"The key idea to remember is that fixing a broken novel is like organizing an overstuffed closet: things get messier before they get better. You have to pull everything out before you can get it straightened up, which looks (and feels) like a disaster when you're in the middle of the operation. Deal with that, the psychological fact that you're eviscerating first, fixing later, and you'll go a long way toward meaningful editing, as opposed to rearranging deck chairs on the Hindenburg."
--Scott Westerfeld is the author of the Uglies Trilogy and So Yesterday
(captured from NaNoWriMo's page "You've finished your novel, now what?)
How true is this? And so dear readers, I go into day two of cleaning step-dots room. And it is true - it is messier than when I started - or appears to be. Because there were nests of stuff under the bed, in the closet and in the drawers. And now everything is clean but the pile on the floor. I will sort it best I can - give up at some point and shovel the rest into a bag. The bag will remain in the basement until I'm sure there is nothing in it she is missing - then it will be gloriously kicked to the curb. (well it would be if we had a curb but we are country mice so it will be kicked to the road.)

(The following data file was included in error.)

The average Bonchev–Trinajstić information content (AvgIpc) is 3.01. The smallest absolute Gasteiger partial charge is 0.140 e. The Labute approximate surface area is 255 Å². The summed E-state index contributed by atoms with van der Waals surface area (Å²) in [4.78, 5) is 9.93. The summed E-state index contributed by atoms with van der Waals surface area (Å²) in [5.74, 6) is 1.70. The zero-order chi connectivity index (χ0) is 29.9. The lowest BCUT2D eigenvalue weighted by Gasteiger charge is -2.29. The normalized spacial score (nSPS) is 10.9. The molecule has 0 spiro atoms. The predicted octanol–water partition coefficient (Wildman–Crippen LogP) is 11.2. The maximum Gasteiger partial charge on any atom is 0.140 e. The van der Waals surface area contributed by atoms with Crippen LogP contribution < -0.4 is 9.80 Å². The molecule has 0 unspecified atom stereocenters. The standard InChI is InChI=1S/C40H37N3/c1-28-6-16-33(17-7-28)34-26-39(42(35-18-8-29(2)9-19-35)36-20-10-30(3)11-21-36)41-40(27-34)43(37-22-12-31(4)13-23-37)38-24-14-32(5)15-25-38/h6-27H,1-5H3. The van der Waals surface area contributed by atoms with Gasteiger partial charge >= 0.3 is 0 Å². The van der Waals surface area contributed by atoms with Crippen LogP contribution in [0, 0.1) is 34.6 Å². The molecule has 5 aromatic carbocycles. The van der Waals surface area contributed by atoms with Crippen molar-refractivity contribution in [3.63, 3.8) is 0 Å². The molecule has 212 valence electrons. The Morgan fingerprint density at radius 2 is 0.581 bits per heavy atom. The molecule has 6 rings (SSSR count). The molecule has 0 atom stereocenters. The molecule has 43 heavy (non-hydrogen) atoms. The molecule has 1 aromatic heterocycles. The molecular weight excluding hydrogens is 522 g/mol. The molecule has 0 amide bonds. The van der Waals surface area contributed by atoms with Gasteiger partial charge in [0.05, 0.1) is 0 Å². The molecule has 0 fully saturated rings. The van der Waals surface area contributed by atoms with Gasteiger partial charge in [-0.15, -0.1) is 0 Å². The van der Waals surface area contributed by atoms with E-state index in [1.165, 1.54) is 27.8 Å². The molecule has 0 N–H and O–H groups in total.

Now, how is my revision process like this? I have an unwieldy mass of information (stuff) mostly unorganized. There are some clean edges - I like my beginning - it is pretty clean. There are some things that I can make out in the mass/mess - some themes, some clues, some recurrences of thoughts and a hidden organizing principle. I can sort it and organize it so that someone (a reader) will be able to use it (read it) and have its individuality and quirkiness appreciated.
See you in an hour or two when I'm finished the room and about to begin the revising, writing.